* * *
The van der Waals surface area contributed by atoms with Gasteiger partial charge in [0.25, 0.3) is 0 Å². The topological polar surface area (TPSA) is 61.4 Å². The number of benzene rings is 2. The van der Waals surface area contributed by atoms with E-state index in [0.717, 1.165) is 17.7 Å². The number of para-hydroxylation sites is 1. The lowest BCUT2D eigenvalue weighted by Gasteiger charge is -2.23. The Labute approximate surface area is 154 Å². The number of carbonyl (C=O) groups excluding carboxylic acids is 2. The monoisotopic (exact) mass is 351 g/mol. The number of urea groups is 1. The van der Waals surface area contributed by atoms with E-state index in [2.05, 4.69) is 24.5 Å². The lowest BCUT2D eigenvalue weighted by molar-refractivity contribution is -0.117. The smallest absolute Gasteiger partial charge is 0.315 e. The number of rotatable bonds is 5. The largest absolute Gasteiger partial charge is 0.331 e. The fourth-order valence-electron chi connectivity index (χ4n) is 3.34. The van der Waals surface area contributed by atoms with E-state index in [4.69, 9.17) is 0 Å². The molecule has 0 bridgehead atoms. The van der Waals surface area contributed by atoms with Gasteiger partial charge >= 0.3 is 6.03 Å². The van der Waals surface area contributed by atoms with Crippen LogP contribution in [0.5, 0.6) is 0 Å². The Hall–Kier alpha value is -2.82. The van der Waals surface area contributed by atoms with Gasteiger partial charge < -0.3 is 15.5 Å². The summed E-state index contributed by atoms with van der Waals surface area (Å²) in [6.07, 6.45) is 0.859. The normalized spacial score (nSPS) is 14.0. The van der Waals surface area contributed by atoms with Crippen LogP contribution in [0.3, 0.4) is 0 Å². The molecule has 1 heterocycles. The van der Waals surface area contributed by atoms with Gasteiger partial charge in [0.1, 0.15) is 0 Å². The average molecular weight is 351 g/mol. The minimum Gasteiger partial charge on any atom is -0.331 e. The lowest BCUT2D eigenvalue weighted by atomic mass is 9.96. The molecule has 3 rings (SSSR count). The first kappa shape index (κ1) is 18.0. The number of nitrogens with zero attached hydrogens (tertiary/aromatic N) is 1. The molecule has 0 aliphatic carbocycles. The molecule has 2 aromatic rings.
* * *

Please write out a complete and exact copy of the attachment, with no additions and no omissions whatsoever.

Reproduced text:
The van der Waals surface area contributed by atoms with Gasteiger partial charge in [0.25, 0.3) is 0 Å². The topological polar surface area (TPSA) is 61.4 Å². The number of benzene rings is 2. The van der Waals surface area contributed by atoms with E-state index in [0.717, 1.165) is 17.7 Å². The number of para-hydroxylation sites is 1. The lowest BCUT2D eigenvalue weighted by Gasteiger charge is -2.23. The Labute approximate surface area is 154 Å². The number of carbonyl (C=O) groups excluding carboxylic acids is 2. The monoisotopic (exact) mass is 351 g/mol. The number of urea groups is 1. The van der Waals surface area contributed by atoms with E-state index in [2.05, 4.69) is 24.5 Å². The lowest BCUT2D eigenvalue weighted by molar-refractivity contribution is -0.117. The smallest absolute Gasteiger partial charge is 0.315 e. The number of rotatable bonds is 5. The largest absolute Gasteiger partial charge is 0.331 e. The fourth-order valence-electron chi connectivity index (χ4n) is 3.34. The van der Waals surface area contributed by atoms with E-state index in [4.69, 9.17) is 0 Å². The molecule has 0 bridgehead atoms. The van der Waals surface area contributed by atoms with Gasteiger partial charge >= 0.3 is 6.03 Å². The van der Waals surface area contributed by atoms with Crippen LogP contribution in [0.5, 0.6) is 0 Å². The Hall–Kier alpha value is -2.82. The van der Waals surface area contributed by atoms with Gasteiger partial charge < -0.3 is 15.5 Å². The summed E-state index contributed by atoms with van der Waals surface area (Å²) in [6.07, 6.45) is 0.859. The normalized spacial score (nSPS) is 14.0. The van der Waals surface area contributed by atoms with Crippen LogP contribution in [0.3, 0.4) is 0 Å². The molecule has 1 heterocycles. The van der Waals surface area contributed by atoms with Gasteiger partial charge in [0.1, 0.15) is 0 Å². The average molecular weight is 351 g/mol. The minimum Gasteiger partial charge on any atom is -0.331 e. The lowest BCUT2D eigenvalue weighted by atomic mass is 9.96. The molecule has 3 rings (SSSR count). The first kappa shape index (κ1) is 18.0. The number of nitrogens with zero attached hydrogens (tertiary/aromatic N) is 1. The molecule has 0 aliphatic carbocycles. The molecule has 2 aromatic rings.